Stakeholder Trusts are a species of large-scale commons that distributes revenues from a shared asset, typically a natural resource, and distributes it to citizens with a recognized “stake” in the resource. Stakeholder trusts are also touted as “common wealth trusts” that can safeguard natural and social resources that are our collective inheritance.
Stakeholder Trust Examples
Alaska Permanent Fund
The archetypical example of a stakeholder trust is the Alaska Permanent Fund , a state-chartered trust that is authorized to collect, manage and distribute revenues from oil drilled on state land, on behalf of Alaska residents. In 2015, the Fund held $52 billion, which has typically generated an annual dividend of between $1,000 to $2,000 for every resident of the state. The Fund’s endowment comes from royalties paid to it from corporations extracting oil on Alaska state lands. The annual dividends paid to individual citizens are praised by both progressives and conservatives as a welcome display of citizen sovereignty over “what we own” and a source of non-wage income for ordinary people that can reduce inequality.
Common Wealth Trusts
In his 2014 book, Liberty and Dividends for All,  Peter Barnes extended the idea of stakeholder trusts to wide variety of “common assets” that could be responsibly monetized and revenues shared via Common Wealth Trusts. The trusts would act as trustees for revenues collected from various commercial users of common assets (where monetization is appropriate): industries that use the atmosphere for their wastes (and thus must buy air pollution rights to use that scarce resource); banks and stock sellers who must pay a financial transaction tax (in recognition of public support for the financial infrastructure); copyright-, trademark- and patent-based industries that rely on government-created property rights and enforcement systems; and broadcasters and other users of the public’s electromagnetic spectrum. Stakeholder trusts could be applied at the state or provincial level.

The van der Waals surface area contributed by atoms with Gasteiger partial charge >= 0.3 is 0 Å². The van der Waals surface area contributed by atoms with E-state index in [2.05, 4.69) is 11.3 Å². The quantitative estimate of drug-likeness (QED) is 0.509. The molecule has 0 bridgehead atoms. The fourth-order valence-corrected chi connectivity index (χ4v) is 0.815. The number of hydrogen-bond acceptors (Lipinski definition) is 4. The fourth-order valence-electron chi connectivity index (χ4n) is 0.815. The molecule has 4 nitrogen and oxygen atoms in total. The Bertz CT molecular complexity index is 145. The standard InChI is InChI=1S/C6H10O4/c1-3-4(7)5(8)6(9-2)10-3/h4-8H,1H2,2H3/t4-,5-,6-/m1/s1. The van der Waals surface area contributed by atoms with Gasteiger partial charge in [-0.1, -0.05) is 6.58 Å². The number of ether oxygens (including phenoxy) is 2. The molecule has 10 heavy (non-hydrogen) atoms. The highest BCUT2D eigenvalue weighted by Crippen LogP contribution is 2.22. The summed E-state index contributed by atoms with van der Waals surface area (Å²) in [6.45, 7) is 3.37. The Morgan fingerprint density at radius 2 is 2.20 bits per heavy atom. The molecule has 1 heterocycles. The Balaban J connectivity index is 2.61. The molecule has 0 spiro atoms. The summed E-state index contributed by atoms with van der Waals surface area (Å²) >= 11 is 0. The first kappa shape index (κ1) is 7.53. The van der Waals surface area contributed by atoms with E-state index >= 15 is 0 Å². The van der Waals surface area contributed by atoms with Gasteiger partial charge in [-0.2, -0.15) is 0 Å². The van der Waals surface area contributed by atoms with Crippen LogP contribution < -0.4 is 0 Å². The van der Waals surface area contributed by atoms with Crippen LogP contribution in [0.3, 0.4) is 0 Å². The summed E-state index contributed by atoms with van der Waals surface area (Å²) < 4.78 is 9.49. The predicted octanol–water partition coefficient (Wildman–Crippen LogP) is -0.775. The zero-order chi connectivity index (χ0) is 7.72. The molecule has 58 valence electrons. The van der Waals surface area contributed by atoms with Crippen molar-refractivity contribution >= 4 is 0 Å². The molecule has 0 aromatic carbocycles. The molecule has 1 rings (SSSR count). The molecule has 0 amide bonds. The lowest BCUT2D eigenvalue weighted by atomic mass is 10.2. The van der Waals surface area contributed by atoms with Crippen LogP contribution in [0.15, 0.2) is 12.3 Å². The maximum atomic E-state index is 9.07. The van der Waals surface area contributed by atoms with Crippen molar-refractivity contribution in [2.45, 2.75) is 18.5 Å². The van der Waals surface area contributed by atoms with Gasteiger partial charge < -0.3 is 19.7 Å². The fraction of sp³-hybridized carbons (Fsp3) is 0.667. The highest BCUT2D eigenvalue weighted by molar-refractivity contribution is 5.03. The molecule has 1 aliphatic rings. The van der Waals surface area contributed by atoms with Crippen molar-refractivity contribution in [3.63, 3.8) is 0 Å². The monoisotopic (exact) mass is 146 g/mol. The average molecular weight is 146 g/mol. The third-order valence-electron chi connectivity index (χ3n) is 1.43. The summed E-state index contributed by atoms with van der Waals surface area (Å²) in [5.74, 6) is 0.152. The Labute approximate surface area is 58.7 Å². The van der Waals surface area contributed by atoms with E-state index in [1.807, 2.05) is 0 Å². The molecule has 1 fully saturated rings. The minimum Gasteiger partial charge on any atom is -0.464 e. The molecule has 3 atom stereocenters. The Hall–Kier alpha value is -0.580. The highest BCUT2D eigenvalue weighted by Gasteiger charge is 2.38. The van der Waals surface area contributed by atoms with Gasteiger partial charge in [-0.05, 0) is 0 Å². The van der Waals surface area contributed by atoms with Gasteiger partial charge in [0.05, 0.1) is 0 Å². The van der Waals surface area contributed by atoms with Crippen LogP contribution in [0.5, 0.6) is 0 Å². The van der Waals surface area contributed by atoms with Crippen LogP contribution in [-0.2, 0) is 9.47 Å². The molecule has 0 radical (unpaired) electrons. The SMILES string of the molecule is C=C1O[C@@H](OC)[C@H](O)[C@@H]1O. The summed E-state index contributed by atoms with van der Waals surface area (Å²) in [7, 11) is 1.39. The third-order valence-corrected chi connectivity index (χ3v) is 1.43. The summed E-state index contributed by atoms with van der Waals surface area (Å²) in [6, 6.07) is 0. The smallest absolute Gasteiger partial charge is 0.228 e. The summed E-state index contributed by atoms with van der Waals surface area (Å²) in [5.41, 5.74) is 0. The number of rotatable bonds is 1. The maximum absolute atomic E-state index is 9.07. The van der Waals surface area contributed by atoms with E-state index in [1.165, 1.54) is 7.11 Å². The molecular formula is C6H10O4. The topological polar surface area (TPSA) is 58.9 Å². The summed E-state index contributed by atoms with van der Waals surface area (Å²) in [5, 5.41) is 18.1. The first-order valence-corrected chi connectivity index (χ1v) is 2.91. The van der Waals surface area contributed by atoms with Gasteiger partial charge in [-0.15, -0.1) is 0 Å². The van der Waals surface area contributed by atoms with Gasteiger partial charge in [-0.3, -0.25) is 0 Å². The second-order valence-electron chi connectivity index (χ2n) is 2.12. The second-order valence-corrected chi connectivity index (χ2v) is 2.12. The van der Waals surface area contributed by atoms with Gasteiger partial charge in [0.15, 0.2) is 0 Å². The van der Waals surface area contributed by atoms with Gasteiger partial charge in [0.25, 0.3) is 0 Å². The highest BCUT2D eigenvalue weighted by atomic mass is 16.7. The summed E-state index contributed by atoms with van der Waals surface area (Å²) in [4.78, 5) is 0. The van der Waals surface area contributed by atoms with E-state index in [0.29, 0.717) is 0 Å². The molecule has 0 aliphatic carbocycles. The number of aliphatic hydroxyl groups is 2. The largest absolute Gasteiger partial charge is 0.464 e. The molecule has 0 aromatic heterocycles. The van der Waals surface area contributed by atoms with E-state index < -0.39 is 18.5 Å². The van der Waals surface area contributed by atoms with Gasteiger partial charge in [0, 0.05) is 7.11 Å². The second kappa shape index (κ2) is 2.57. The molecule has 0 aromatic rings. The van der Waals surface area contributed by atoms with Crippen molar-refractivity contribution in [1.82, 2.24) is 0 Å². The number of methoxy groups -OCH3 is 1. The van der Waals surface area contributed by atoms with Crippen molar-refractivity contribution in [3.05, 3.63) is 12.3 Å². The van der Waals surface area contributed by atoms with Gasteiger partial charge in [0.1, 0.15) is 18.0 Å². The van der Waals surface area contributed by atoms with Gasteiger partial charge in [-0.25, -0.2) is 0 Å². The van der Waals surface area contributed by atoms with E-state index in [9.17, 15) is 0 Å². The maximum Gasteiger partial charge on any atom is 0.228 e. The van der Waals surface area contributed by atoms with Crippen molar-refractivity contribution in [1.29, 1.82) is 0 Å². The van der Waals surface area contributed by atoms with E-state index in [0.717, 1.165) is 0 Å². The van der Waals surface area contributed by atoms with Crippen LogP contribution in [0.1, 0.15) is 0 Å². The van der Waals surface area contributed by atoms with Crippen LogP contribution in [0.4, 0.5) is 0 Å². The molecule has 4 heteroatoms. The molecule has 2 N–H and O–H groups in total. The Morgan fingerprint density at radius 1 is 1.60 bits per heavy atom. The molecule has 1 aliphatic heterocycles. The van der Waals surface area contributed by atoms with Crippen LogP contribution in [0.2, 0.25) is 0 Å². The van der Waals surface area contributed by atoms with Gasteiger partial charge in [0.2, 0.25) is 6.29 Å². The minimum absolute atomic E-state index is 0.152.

See also Peter Barnes’ essay for the Great Transition Initiative website. 
In Vermont, a 2008 report  outlined the various state assets that could be managed via stakeholder trusts – forests, rocks and minerals, water used in bottling, broadcast spectrum, land, wind. In 2011, a bill was introduced in the Vermont state legislature to establish a “Vermont Common Assets Trust” for a variety of natural resources; the bill was never enacted but the idea is still viable in Vermont and other legal jurisdictions. Versions of the stakeholder trust governance/management model have also been proposed the atmosphere (“Earth Atmospheric Trust”), oceans, and the human genome.
Local Commons Trusts
Working with Peter Barnes, the Sustainable Economies Law Center  (Janelle Orsi], director) is currently exploring ways to extend and adapt the stakeholder trust idea to different contexts. For example, local commons trusts could serve as a steward of local forests, watersheds or open spaces (e.g., community forests or the cooperative management of a public forest described above).
Model Versions of Government-Chartered Trusts
Interested citizens and legislatures could use standard organizational forms for creating commons-managed trusts. In such a scheme, as Peter Barnes explains, “Outwardly, the shells [of trusts] would be not-for-profit corporations with state charters, self-governance, perpetual life and legal personhood. Inwardly, they’d be coded to protect their assets for future generations and to share current income. In this vein, the Sustainable Economies Law Center (SELC) currently exploring the Agrarian Trust Model  – the idea of putting farm land into trusts as a strategy to help retiring farmers sell their farms while preserving the land for agricultural uses.
Baby Bonds / Child Trust Funds
The Sustainable Economies Law Center is also exploring new legal and financial structures to provide universal basic incomes and to create “Baby Bonds” – “child trust funds” in the UK  – which consist of assets that appreciate in value and pay dividends to children when they become 18 years old. All of these trust forms seek to protect common wealth from marketization, especially over intergenerational periods of time, and promote greater social equity.